- Attitude toward wildlife. The ethical hunter must respect the game being hunted, as well as other wildlife. Part of this respect includes not harvesting more than the limit, not harvesting animals not wanted for a specific purpose, and having the proper size firearm and skill to ensure a clean, one shot kill.
- Respect for the law. The laws are there to protect people and to protect wildlife. Even if you don't agree with all of them, the ethical hunter obeys all the laws all the time, and he/she reports those who don't. Remember, it's your resource.
National Wild Turkey Federation
A Turkey Hunter's Code of Conduct as a
Responsible Turkey Hunter; I will
- Not let peer pressure or the excitement of the hunt cloud my judgment;
- Learn and practice safe hunting techniques;
- Hunt the wild turkey fairly;
- Know the capabilities and limitations of my gun or bow and use it safely;
- Obey and support all wildlife laws and report all violations;
- Respect the land and the landowner and always obtain permission before hunting;
- Avoid knowingly interfering with another hunter and respect the right of others to lawfully share the out-of-doors;
- Value the hunting experience and appreciate the beauty of the wild turkey;
- Positively identify my target as a legal bird and insist on a good shot;
- Share responsible turkey hunting with others and work for wild turkey conservation.
Historically in Maine, Wild Turkeys appeared in significant numbers in York, Cumberland, and Oxford Counties, and perhaps in reduced numbers eastward to Hancock County. Reductions in the amount of forest land due to intensive land clearing for farming and unrestricted shooting were probably the two most important factors leading to the extirpation of native Wild Turkeys in Maine in the early 1800's. The reversion of thousands of acres of farmland back to wooded habitat, and present day agricultural practices, have enhanced prospects for reestablishing Wild Turkeys into, and perhaps beyond, their former range.
Attempts to reintroduce turkeys to Maine began in 1942 when the Department of Inland Fisheries and Game released 24 captive-reared birds on Swan Island in Sagadahoc County. These birds were supplementally fed in the winter, and the last bird was reported seen in 1946. In the 1960's, fish and game clubs in Bangor and Windham made similar attempts to reestablish turkeys into their areas using imported birds raised from part wild and part game-farm stocks. Neither of these attempts resulted in a good population of wild birds.
In Maine, we have had the benefit of work done by biologists in other states to reestablish Wild Turkeys into former and new ranges of suitable habitat. Researchers in these states discovered the key to each success was to remove a small number of wild birds from one site and release them, as soon as possible, into suitable, unoccupied habitat.
Responding to requests from fish and game clubs and individual Maine sportsmen, and encouraged by successful reintroduction programs in Vermont and New Hampshire, MDIFW began planning it's own turkey program in the mid-1970s. The goals of this program were twofold: to establish turkeys in the coastal part of the state where they historically occurred, and to establish a big game species for hunters in Maine.
The first step was to locate a source of birds. Vermont biologists, who had great success with their turkey program, were willing to supply Maine with birds from their wild flocks. The next step was to select a release site. York County was chosen as the initial release site because of it's large acreage's of wooded habitat, a good supply of mast-producing trees (beech and oak), and its mild winters with <60 inches of annual snowfall.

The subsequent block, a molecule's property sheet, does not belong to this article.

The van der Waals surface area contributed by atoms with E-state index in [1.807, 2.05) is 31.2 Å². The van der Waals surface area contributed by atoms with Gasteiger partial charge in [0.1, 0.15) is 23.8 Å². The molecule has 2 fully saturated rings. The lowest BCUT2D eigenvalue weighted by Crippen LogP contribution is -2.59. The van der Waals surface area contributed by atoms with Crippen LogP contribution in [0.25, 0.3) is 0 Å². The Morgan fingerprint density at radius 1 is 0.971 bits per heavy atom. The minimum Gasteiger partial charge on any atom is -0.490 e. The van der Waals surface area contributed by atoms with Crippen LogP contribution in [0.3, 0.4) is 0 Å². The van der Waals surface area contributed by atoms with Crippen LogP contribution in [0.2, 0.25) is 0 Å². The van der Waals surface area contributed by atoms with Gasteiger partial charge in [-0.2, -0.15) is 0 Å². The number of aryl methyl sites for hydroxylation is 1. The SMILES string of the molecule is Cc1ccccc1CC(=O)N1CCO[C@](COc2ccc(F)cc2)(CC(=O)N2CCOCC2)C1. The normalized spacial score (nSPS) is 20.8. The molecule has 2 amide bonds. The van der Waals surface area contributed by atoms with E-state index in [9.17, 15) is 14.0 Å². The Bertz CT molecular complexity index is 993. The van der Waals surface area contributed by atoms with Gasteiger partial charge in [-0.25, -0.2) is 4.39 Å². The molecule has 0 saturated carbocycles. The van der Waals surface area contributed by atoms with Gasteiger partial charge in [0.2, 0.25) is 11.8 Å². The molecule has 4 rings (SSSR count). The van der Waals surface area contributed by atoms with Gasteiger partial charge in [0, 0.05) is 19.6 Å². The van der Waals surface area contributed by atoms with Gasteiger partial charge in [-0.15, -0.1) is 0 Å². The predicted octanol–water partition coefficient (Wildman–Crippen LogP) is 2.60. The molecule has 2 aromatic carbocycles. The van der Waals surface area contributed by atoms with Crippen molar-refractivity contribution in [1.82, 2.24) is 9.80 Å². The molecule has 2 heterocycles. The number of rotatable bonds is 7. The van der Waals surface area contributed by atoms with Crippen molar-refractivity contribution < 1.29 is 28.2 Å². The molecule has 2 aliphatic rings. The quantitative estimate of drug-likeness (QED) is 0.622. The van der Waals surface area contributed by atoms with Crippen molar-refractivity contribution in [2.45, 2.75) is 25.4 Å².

In 1977 and 1978, Vermont Fish and Game biologists trapped 41 turkeys, which MDIFW biologists released in the towns of York and Elliot. By the early 1980s, the York County population had become large enough to serve as a source of birds for new release sites in Maine. In the spring of 1982, 33 birds were captured in York County and released in Waldo County in an attempt to establish a turkey population in the mid-coast region. In the winter of 1984, 19 additional birds were captured in York County and released in Hancock County, but poaching was believed to be the demise of these birds. During the winters of 1987 and 1988, MDIFW biologists, with the help of individuals from the Maine Chapter of the National Wild Turkey Federation (NWTF) and Connecticut Department of Environmental Protection, trapped 70 Wild Turkeys in Connecticut and released them in Maine to augment Maine's turkey population.
Since 1990, instate trapping and transfer by regional biologists occur each year and has expanded the range of the Wild Turkey in Maine to the east and north. Today, reports of Wild Turkeys well inland of the coast and eastward throughout Hancock County are common.
Wild Turkeys are ground feeders and eat a wide variety of grasses, seeds, fruits, and insects. In the northeast, turkeys reach their highest densities in areas with agricultural activities, particularly dairy farms. These sites enable the birds to get through the tough winter months. Here farms provide abundant food in the form of silage corn and undigested grains in manure, which is either spread on fields or stored where the birds can get to it. Further, hay fields associated with farms also provide hood habitat for young turkeys. MDIFW biologists believe that snow depths may be a limiting factor for turkeys in Maine. For this reason, future turkey releases will be in areas with dairy farms and a large amount of land in hardwoods, particularly mast-producing trees. Ultimately, the department's goal is to have a viable Wild Turkey population wherever suitable Wild Turkey habitat exists.
Wild Turkeys, like white-tailed deer, are polygamous, meaning generally that only the dominant males in the population mate with most of the females. The remaining males can be considered surplus.